Senate panel advances bill to combat child exploitation, but critics fear it could weaken encryption

Changes to the bill weren't enough to satisfy critics.
Sen. Lindsey Graham, R-S.C., is a chief backer of the bill. (Getty Images)

The Senate Judiciary Committee on Thursday unanimously advanced a bill that would combat child pornography, but which technologists say risks weakening encryption for average internet users by exposing tech companies to lawsuits.

The Eliminating Abusive and Rampant Neglect of Interactive Technologies Act (EARN IT Act) would remove liability protections for companies like Facebook when users share child pornography on their platforms. The bill is the latest front in a long-running struggle between lawmakers who see end-to-end encryption as shielding criminality, and civil liberties advocates and technologists who say weakening encryption could make swaths of the internet less secure.

Lawmakers responded to criticism of earlier versions of the bill by making the standards that tech companies have to meet to receive liability protection voluntary. The bill also now states that tech providers won’t be targeted under federal law simply for providing encryption technology, thanks to an amendment from Sen. Patrick Leahy, D-Vt.

“I’m not trying to stop companies from encrypting their products,” Sen. Lindsey Graham, R-S.C., the committee’s chairman, said during a hearing Thursday. “I am trying to make them harden their products against sexual exploitation by child predators.”


But critics say the latest version of the bill, with its overly broad language, could expose technology providers to a raft of lawsuits at the state level. The nonprofit Center for Democracy & Technology charged that a “consistent threat of litigation….will be a strong disincentive against providing [end-to-end encryption] and continuing to have to defend that decision in court.”

The Internet Association, a trade group that includes Facebook, Google and Microsoft, said the bill “[o]pens the door to an unpredictable and inconsistent set of standards under state laws that pose many of the same risks to strong encryption.”

Joseph Lorenzo Hall, a senior vice president at the nonprofit Internet Society, called Leahy’s amendment “a fig leaf of protection for strong encryption.” The bill, he added, leaves “people to fight it out in court, which is far from cementing protection and clarity for encryption, the bedrock of our lives on the internet and in the real world.”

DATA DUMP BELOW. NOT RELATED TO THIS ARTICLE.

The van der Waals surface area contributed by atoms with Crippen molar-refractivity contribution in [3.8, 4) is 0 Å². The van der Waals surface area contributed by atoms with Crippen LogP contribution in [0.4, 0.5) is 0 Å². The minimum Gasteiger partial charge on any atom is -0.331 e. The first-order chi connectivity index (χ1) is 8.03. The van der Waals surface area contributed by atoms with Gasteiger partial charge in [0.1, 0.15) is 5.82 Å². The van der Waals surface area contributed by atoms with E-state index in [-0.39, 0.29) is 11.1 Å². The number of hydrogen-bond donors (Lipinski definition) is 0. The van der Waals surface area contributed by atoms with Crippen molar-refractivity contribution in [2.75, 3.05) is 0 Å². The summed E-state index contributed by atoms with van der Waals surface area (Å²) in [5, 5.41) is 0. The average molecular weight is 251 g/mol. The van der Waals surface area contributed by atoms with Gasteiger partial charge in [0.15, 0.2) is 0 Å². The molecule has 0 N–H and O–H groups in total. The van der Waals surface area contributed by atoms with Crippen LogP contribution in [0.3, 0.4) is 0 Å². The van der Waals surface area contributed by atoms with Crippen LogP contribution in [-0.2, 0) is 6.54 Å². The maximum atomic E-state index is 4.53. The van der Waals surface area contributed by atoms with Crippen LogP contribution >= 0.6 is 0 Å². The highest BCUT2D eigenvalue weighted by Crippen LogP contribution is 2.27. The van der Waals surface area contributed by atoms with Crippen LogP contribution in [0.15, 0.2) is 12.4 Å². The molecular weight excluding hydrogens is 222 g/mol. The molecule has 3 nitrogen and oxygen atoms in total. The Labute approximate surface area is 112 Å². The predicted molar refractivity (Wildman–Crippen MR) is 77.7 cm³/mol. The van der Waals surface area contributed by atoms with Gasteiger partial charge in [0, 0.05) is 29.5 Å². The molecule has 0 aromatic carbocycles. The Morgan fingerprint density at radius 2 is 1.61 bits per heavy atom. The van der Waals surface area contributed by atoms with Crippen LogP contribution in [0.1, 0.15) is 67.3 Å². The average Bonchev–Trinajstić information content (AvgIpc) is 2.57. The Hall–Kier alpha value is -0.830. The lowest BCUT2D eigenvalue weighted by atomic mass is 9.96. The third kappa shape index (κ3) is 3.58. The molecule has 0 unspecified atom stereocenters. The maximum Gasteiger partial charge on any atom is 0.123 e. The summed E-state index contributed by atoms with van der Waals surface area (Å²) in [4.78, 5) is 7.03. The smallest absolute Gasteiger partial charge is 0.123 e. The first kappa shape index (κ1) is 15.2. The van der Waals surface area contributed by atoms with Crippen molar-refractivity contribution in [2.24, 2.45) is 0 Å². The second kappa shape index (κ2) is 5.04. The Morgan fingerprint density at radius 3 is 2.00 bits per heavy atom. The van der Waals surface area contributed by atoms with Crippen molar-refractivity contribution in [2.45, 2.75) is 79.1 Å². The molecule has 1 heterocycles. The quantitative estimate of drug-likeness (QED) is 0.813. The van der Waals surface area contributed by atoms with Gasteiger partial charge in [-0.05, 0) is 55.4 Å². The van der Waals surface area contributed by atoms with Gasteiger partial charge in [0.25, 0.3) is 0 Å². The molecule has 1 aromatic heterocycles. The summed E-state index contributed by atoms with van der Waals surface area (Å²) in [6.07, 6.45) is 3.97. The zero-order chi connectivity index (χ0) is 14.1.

For years, across Democratic and Republican administrations, law enforcement officials have said that encryption has hindered criminal and terrorism investigations. They have also, however, sometimes used hacking tools to access encrypted data on devices. In May, Attorney General William Barr said FBI technicians had cracked the iPhones of the perpetrator of a terrorist attack at a U.S. Naval base. Barr sharply criticized Apple for not unlocking the devices.

Sean Lyngaas

Written by Sean Lyngaas

Sean Lyngaas is CyberScoop’s Senior Reporter covering the Department of Homeland Security and Congress. He was previously a freelance journalist in West Africa, where he covered everything from a presidential election in Ghana to military mutinies in Ivory Coast for The New York Times. Lyngaas’ reporting also has appeared in The Washington Post, The Economist and the BBC, among other outlets. His investigation of cybersecurity issues in the nuclear sector, backed by a grant from the Pulitzer Center on Crisis Reporting, won plaudits from industrial security experts. He was previously a reporter with Federal Computer Week and, before that, with Smart Grid Today. Sean earned a B.A. in public policy from Duke University and an M.A. in International Relations from The Fletcher School of Law and Diplomacy at Tufts University.

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